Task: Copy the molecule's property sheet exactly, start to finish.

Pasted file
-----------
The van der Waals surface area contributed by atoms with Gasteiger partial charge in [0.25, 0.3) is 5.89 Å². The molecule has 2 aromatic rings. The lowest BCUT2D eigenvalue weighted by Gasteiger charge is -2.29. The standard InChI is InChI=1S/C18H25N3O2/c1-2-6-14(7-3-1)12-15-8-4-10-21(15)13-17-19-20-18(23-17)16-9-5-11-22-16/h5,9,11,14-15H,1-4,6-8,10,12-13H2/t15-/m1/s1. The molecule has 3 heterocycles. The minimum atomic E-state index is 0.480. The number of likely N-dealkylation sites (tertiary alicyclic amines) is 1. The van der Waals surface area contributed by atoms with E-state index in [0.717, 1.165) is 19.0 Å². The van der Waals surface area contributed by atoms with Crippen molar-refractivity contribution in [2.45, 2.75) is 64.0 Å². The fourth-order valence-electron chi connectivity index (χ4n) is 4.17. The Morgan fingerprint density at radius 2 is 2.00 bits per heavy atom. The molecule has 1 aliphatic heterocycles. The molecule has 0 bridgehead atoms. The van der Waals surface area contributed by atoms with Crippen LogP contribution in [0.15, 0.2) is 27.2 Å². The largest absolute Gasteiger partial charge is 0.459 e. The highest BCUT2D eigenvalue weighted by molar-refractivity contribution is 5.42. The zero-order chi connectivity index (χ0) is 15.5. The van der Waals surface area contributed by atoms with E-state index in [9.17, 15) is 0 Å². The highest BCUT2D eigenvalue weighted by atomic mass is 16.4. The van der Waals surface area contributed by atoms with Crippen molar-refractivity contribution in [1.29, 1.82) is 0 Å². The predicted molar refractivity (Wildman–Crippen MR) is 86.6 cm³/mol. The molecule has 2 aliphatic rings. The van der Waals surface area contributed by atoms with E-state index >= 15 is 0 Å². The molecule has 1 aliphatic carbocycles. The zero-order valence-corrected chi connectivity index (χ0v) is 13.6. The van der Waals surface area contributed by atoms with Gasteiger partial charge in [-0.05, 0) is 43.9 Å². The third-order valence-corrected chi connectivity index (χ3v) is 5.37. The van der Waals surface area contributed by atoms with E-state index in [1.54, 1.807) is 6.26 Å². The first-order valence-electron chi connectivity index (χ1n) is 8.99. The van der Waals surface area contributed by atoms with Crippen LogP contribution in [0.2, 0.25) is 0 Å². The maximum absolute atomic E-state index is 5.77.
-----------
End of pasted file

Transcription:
The van der Waals surface area contributed by atoms with Gasteiger partial charge in [0.25, 0.3) is 5.89 Å². The molecule has 2 aromatic rings. The lowest BCUT2D eigenvalue weighted by Gasteiger charge is -2.29. The standard InChI is InChI=1S/C18H25N3O2/c1-2-6-14(7-3-1)12-15-8-4-10-21(15)13-17-19-20-18(23-17)16-9-5-11-22-16/h5,9,11,14-15H,1-4,6-8,10,12-13H2/t15-/m1/s1. The molecule has 3 heterocycles. The minimum atomic E-state index is 0.480. The number of likely N-dealkylation sites (tertiary alicyclic amines) is 1. The van der Waals surface area contributed by atoms with E-state index in [0.717, 1.165) is 19.0 Å². The van der Waals surface area contributed by atoms with Crippen molar-refractivity contribution in [2.45, 2.75) is 64.0 Å². The fourth-order valence-electron chi connectivity index (χ4n) is 4.17. The Morgan fingerprint density at radius 2 is 2.00 bits per heavy atom. The molecule has 1 aliphatic heterocycles. The molecule has 0 bridgehead atoms. The van der Waals surface area contributed by atoms with Crippen LogP contribution in [0.15, 0.2) is 27.2 Å². The largest absolute Gasteiger partial charge is 0.459 e. The highest BCUT2D eigenvalue weighted by molar-refractivity contribution is 5.42. The zero-order chi connectivity index (χ0) is 15.5. The van der Waals surface area contributed by atoms with E-state index in [9.17, 15) is 0 Å². The highest BCUT2D eigenvalue weighted by atomic mass is 16.4. The van der Waals surface area contributed by atoms with Crippen molar-refractivity contribution in [1.29, 1.82) is 0 Å². The predicted molar refractivity (Wildman–Crippen MR) is 86.6 cm³/mol. The molecule has 2 aliphatic rings. The van der Waals surface area contributed by atoms with E-state index >= 15 is 0 Å². The molecule has 1 aliphatic carbocycles. The zero-order valence-corrected chi connectivity index (χ0v) is 13.6. The van der Waals surface area contributed by atoms with Gasteiger partial charge in [-0.05, 0) is 43.9 Å². The third-order valence-corrected chi connectivity index (χ3v) is 5.37. The van der Waals surface area contributed by atoms with E-state index in [1.54, 1.807) is 6.26 Å². The first-order valence-electron chi connectivity index (χ1n) is 8.99. The van der Waals surface area contributed by atoms with Crippen LogP contribution in [0.2, 0.25) is 0 Å². The maximum absolute atomic E-state index is 5.77.